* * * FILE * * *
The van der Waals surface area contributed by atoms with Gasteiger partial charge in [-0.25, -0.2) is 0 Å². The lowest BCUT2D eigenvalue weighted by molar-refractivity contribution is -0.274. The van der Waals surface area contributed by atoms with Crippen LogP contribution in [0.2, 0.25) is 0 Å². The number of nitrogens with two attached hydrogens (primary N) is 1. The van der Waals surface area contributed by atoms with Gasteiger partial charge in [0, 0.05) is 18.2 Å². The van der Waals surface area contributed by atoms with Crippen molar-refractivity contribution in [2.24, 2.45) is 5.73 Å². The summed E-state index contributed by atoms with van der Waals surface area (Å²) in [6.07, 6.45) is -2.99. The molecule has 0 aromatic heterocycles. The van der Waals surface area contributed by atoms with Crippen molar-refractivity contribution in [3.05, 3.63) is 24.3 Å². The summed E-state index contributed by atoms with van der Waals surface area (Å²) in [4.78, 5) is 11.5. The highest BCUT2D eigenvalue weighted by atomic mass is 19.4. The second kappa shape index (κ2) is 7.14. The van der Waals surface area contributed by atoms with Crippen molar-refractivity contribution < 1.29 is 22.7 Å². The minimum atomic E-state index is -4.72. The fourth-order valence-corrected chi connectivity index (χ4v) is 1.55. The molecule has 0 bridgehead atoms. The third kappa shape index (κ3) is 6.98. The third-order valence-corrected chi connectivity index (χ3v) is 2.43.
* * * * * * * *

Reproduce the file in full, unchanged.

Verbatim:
The van der Waals surface area contributed by atoms with Gasteiger partial charge in [-0.25, -0.2) is 0 Å². The lowest BCUT2D eigenvalue weighted by molar-refractivity contribution is -0.274. The van der Waals surface area contributed by atoms with Crippen LogP contribution in [0.2, 0.25) is 0 Å². The number of nitrogens with two attached hydrogens (primary N) is 1. The van der Waals surface area contributed by atoms with Gasteiger partial charge in [0, 0.05) is 18.2 Å². The van der Waals surface area contributed by atoms with Crippen molar-refractivity contribution in [2.24, 2.45) is 5.73 Å². The summed E-state index contributed by atoms with van der Waals surface area (Å²) in [6.07, 6.45) is -2.99. The molecule has 0 aromatic heterocycles. The van der Waals surface area contributed by atoms with Crippen molar-refractivity contribution in [3.05, 3.63) is 24.3 Å². The summed E-state index contributed by atoms with van der Waals surface area (Å²) in [4.78, 5) is 11.5. The highest BCUT2D eigenvalue weighted by atomic mass is 19.4. The second kappa shape index (κ2) is 7.14. The van der Waals surface area contributed by atoms with Crippen molar-refractivity contribution < 1.29 is 22.7 Å². The minimum atomic E-state index is -4.72. The fourth-order valence-corrected chi connectivity index (χ4v) is 1.55. The molecule has 0 bridgehead atoms. The third kappa shape index (κ3) is 6.98. The third-order valence-corrected chi connectivity index (χ3v) is 2.43.